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Secondary DUI Offenses

Most people charged with DUI are also charged with additional, secondary offenses.  Even though the charges may be less serious, they can have a substantial impact on your life.


Drug cases often accompany DUI's when an officer smells, or claims to smell, marijuana.  The smell of marijuana gives officers probable cause to search a vehicle.  As such, challenging vehicle stops is of critical importance in DUI cases.  Possession and paraphernalia charges may be a felony or misdemeanor, depending on the quantity of the item possessed.  Learn more about possession and paraphernalia cases by clicking HERE.


After pulling over a vehicle, an officer may look into the windows.  If an open beer or bottle of alcohol is seen, the officer will probably search the driving compartment.  In Kansas, transporting an open container of alcohol is punishable by a fine of not more than $200, up to six months in jail, and suspension of driving privileges.  In certain circumstances, defenses exist which can eliminate the charge.  In particular, the location of the beverage could mean the difference between an affirmative defense and conviction.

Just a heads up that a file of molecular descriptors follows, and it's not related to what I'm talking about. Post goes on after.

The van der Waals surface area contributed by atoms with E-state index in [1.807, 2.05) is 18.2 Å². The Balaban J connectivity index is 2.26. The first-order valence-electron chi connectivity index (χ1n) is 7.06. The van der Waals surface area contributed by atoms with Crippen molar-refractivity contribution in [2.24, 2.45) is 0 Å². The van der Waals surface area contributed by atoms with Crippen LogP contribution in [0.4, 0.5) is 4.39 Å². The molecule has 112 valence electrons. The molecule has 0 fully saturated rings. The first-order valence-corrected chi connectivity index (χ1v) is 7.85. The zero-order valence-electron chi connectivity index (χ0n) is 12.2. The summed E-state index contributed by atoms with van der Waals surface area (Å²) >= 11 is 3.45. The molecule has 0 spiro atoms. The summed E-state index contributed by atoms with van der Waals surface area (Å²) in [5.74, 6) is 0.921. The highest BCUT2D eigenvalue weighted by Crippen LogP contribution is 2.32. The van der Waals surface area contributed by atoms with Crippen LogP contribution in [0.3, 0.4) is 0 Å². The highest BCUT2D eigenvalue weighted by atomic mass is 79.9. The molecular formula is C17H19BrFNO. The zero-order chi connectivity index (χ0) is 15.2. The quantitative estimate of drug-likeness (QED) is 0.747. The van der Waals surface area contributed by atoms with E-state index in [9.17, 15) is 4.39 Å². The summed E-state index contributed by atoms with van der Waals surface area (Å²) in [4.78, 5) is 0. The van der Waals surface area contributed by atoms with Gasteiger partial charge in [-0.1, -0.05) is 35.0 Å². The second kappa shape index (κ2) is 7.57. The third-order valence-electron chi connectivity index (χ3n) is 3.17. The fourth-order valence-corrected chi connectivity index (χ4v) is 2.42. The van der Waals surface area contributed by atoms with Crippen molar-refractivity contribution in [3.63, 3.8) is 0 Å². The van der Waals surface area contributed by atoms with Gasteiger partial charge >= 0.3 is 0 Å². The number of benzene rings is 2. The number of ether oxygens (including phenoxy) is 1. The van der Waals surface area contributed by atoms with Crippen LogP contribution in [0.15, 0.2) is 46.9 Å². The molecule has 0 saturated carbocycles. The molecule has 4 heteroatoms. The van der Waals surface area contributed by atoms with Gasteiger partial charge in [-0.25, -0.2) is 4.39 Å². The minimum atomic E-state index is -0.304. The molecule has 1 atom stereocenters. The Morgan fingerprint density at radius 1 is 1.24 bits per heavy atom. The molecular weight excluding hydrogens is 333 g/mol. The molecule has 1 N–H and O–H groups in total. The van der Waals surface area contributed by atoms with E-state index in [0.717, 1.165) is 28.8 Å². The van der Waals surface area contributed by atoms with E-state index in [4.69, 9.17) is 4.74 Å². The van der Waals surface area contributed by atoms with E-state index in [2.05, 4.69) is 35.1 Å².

If you are arrested for DUI and have a child in the car, you may also be charged with endangering a child.  Under the law, endangering a child is knowingly and unreasonably causing a child to be placed in a situation where the child's life, body, or health may be endangered.  Endangering a child is a misdemeanor in most cases, but it can also be charged as a felony in certain circumstances.  If child endangerment charges arise from a DUI, it is likely that child protective services will investigate the circumstances of the arrest to ensure the safety of those involved.


If an officer discovers that a suspected DUI driver is a minor, the minor may also be charged with possessing or consuming alcohol.  Punishment ranges from juvenile court and fines for minors up to misdemeanor charges if an adult is found to have supplied a minor with alcohol.  Both minors and adults may also lose driving privileges upon conviction, perform community service, and take classes about the effects of alcohol consumption.


During a DUI investigation, an officer may detect one of a multitude of reasons to search a vehicle.  Occasionally, a firearm is found in the glove box, center console, or elsewhere.  Possession of a firearm while intoxicated is knowingly possessing or carrying a firearm while under the influence of drugs or alcohol to a degree that the person is rendered incapable of safely operating the firearm.  A person can be convicted if the firearm is in the vehicle while the person is intoxicated if the firearm is within the immediate access or control.  The offense is a class A misdemeanor which carries a one-year jail term and a fine of $2,500.


If your DUI resulted in additional charges, the penalties could influence the course of your life in many ways.  Contact DUI Attorney Adam D. Stolte at 913-575-8823 to discuss your case and possible defenses.